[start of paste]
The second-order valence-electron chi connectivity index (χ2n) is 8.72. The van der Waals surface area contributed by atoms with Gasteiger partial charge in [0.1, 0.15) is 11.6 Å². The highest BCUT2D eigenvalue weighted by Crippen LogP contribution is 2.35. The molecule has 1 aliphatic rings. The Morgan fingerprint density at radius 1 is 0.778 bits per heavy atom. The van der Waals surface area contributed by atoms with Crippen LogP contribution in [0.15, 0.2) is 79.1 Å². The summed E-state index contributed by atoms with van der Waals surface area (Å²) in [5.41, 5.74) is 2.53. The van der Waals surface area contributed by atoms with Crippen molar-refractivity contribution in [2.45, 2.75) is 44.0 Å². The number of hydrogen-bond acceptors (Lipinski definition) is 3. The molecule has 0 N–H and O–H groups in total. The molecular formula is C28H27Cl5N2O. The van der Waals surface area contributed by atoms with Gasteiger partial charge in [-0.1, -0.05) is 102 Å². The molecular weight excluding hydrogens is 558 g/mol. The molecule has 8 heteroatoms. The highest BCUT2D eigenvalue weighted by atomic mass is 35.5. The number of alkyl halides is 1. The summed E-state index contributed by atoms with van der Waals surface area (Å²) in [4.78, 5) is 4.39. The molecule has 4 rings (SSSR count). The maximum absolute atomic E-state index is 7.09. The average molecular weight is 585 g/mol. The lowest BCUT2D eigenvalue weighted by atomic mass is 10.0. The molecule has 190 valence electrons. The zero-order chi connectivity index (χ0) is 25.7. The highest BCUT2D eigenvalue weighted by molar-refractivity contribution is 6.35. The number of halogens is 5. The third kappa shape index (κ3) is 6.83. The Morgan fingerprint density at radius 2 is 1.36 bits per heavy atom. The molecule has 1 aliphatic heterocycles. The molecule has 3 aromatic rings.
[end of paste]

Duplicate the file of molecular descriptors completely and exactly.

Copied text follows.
The second-order valence-electron chi connectivity index (χ2n) is 8.72. The van der Waals surface area contributed by atoms with Gasteiger partial charge in [0.1, 0.15) is 11.6 Å². The highest BCUT2D eigenvalue weighted by Crippen LogP contribution is 2.35. The molecule has 1 aliphatic rings. The Morgan fingerprint density at radius 1 is 0.778 bits per heavy atom. The van der Waals surface area contributed by atoms with Crippen LogP contribution in [0.15, 0.2) is 79.1 Å². The summed E-state index contributed by atoms with van der Waals surface area (Å²) in [5.41, 5.74) is 2.53. The van der Waals surface area contributed by atoms with Crippen molar-refractivity contribution in [2.45, 2.75) is 44.0 Å². The number of hydrogen-bond acceptors (Lipinski definition) is 3. The molecule has 0 N–H and O–H groups in total. The molecular formula is C28H27Cl5N2O. The van der Waals surface area contributed by atoms with Gasteiger partial charge in [-0.1, -0.05) is 102 Å². The molecular weight excluding hydrogens is 558 g/mol. The molecule has 8 heteroatoms. The highest BCUT2D eigenvalue weighted by atomic mass is 35.5. The number of alkyl halides is 1. The summed E-state index contributed by atoms with van der Waals surface area (Å²) in [4.78, 5) is 4.39. The molecule has 4 rings (SSSR count). The maximum absolute atomic E-state index is 7.09. The average molecular weight is 585 g/mol. The lowest BCUT2D eigenvalue weighted by atomic mass is 10.0. The molecule has 190 valence electrons. The zero-order chi connectivity index (χ0) is 25.7. The highest BCUT2D eigenvalue weighted by molar-refractivity contribution is 6.35. The number of halogens is 5. The third kappa shape index (κ3) is 6.83. The Morgan fingerprint density at radius 2 is 1.36 bits per heavy atom. The molecule has 1 aliphatic heterocycles. The molecule has 3 aromatic rings.